The Obama administration on Friday officially released details of its Clean Power Plan that sets state-by-state regulations to reduce power plants' carbon emissions by nearly a third from 2005 levels, but nearly half of the states immediately challenged the new rules.
Environmentalists hailed the regulations in the plan, which was first announced in August. The rules give states until 2022 to begin showing reductions, with the aim of cutting the nation's overall emissions from power plants by 32 percent by 2030.
The Environmental Protection Agency (EPA), which is overseeing the plan, said in an email that it "has the authority to implement a federal plan" if a state fails to submit a program to reduce its carbon emissions, or if it submits an unapproved plan.
On Friday morning, 24 states challenged the new rules by petitioning the U.S. Court of Appeals, D.C. Circuit. West Virginia is heading the group of states, which also includes Virginia, Texas, Alabama and New Jersey.
“West Virginia is proud to be leading the charge against this Administration’s blatant and unprecedented attack on coal,” that state’s attorney general, Patrick Morrisey, said in a news release.
The dissenting states argue that the new regulations amount to federal overreach and will result in higher bills and an unreliable electrical grid.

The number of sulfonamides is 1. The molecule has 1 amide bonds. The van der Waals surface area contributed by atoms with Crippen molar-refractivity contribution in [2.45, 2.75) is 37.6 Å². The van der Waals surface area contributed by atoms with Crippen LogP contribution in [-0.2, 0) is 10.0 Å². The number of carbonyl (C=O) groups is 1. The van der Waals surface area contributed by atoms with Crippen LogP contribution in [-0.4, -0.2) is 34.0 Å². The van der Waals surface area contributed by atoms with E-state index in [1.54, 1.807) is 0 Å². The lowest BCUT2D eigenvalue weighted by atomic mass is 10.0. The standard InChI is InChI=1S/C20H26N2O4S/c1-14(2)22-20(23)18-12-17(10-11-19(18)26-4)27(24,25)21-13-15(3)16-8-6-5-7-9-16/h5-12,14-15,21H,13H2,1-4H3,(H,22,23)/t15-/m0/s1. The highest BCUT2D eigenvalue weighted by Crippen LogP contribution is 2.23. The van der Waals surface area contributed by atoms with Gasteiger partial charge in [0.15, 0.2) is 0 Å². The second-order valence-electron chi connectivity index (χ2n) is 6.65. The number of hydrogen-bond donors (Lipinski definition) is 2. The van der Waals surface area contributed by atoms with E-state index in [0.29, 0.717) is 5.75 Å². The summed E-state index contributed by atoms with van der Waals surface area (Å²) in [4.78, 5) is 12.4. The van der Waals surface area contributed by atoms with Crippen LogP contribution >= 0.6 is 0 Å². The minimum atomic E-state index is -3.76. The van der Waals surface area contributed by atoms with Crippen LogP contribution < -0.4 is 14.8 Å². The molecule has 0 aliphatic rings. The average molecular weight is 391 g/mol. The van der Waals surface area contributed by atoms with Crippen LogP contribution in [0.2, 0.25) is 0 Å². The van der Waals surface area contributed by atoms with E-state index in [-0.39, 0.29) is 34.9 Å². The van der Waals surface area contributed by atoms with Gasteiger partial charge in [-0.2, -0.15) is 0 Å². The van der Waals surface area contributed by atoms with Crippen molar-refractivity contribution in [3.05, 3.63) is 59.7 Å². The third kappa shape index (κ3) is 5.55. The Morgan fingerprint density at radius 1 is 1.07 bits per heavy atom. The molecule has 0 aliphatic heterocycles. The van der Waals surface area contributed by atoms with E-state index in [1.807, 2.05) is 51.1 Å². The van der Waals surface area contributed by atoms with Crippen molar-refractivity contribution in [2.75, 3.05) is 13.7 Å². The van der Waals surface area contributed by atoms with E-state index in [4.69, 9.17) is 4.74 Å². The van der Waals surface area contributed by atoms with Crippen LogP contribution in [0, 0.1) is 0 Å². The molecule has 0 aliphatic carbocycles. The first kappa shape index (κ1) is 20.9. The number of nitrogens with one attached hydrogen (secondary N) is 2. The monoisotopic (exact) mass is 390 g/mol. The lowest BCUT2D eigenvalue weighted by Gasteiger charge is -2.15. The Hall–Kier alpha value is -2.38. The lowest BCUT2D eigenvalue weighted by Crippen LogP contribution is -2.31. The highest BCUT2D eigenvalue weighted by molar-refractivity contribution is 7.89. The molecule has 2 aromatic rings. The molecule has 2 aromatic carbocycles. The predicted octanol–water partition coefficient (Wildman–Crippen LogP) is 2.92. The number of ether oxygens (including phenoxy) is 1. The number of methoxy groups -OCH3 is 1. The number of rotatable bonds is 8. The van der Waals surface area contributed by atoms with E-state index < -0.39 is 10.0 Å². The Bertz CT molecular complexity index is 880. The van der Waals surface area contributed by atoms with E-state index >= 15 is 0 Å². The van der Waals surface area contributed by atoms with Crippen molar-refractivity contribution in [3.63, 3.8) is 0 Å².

Texas Attorney General Ken Paxton said his state had joined the coalition against the new rules to help “prevent massive increases in electric bills that would hurt hard-working families, the elderly and the poor.”
Environmental protection advocates such as Liz Perera, climate policy director for the Sierra Club, applauded the federal plan. “This is the first rule-making that actually seeks to limit carbon pollution from all power plants,” she said. “I would deem it the most significant action a president has ever taken on climate change.”
Supporters of the plan said the EPA had worked hard to make sure that the goals were achievable for every state.
“The EPA bent over backwards to make sure that this rule is one that can be completed in a way that’s not too abrupt,” said Sean Donahue, an attorney who represents the Environmental Defense Fund. “There are a lot of entities in our society who feel very threatened by the idea that we would be doing anything at all about climate change. But I think most of the country has moved on.”